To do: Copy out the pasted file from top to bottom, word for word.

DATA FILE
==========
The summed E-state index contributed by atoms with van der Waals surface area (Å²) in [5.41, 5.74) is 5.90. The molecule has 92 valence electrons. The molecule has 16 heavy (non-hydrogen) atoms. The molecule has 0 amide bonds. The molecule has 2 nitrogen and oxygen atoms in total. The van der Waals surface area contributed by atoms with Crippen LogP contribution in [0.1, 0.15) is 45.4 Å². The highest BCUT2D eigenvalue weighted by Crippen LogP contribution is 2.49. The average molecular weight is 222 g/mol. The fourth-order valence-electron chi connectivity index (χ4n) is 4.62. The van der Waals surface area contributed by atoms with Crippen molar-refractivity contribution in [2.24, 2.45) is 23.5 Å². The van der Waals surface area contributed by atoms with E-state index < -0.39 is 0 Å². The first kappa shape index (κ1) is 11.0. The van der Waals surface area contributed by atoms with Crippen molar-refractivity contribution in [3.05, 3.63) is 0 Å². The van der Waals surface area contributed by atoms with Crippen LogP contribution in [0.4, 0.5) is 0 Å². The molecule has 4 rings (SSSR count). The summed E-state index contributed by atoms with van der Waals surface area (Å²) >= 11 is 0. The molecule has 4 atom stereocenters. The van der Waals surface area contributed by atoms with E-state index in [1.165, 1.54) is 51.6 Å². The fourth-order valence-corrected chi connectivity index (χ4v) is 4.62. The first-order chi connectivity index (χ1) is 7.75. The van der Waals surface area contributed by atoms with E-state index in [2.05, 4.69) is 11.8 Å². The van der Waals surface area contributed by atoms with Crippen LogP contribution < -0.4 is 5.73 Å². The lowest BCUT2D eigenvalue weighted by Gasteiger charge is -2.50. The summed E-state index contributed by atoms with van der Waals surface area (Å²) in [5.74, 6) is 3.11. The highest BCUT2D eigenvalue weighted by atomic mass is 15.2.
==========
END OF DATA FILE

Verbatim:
The summed E-state index contributed by atoms with van der Waals surface area (Å²) in [5.41, 5.74) is 5.90. The molecule has 92 valence electrons. The molecule has 16 heavy (non-hydrogen) atoms. The molecule has 0 amide bonds. The molecule has 2 nitrogen and oxygen atoms in total. The van der Waals surface area contributed by atoms with Crippen LogP contribution in [0.1, 0.15) is 45.4 Å². The highest BCUT2D eigenvalue weighted by Crippen LogP contribution is 2.49. The average molecular weight is 222 g/mol. The fourth-order valence-electron chi connectivity index (χ4n) is 4.62. The van der Waals surface area contributed by atoms with Crippen molar-refractivity contribution in [2.24, 2.45) is 23.5 Å². The van der Waals surface area contributed by atoms with E-state index < -0.39 is 0 Å². The first kappa shape index (κ1) is 11.0. The van der Waals surface area contributed by atoms with Crippen molar-refractivity contribution in [3.05, 3.63) is 0 Å². The van der Waals surface area contributed by atoms with Crippen LogP contribution in [0.4, 0.5) is 0 Å². The molecule has 4 rings (SSSR count). The summed E-state index contributed by atoms with van der Waals surface area (Å²) >= 11 is 0. The molecule has 4 atom stereocenters. The van der Waals surface area contributed by atoms with E-state index in [1.165, 1.54) is 51.6 Å². The fourth-order valence-corrected chi connectivity index (χ4v) is 4.62. The first-order chi connectivity index (χ1) is 7.75. The van der Waals surface area contributed by atoms with E-state index in [2.05, 4.69) is 11.8 Å². The van der Waals surface area contributed by atoms with Crippen LogP contribution < -0.4 is 5.73 Å². The lowest BCUT2D eigenvalue weighted by Gasteiger charge is -2.50. The summed E-state index contributed by atoms with van der Waals surface area (Å²) in [5.74, 6) is 3.11. The highest BCUT2D eigenvalue weighted by atomic mass is 15.2.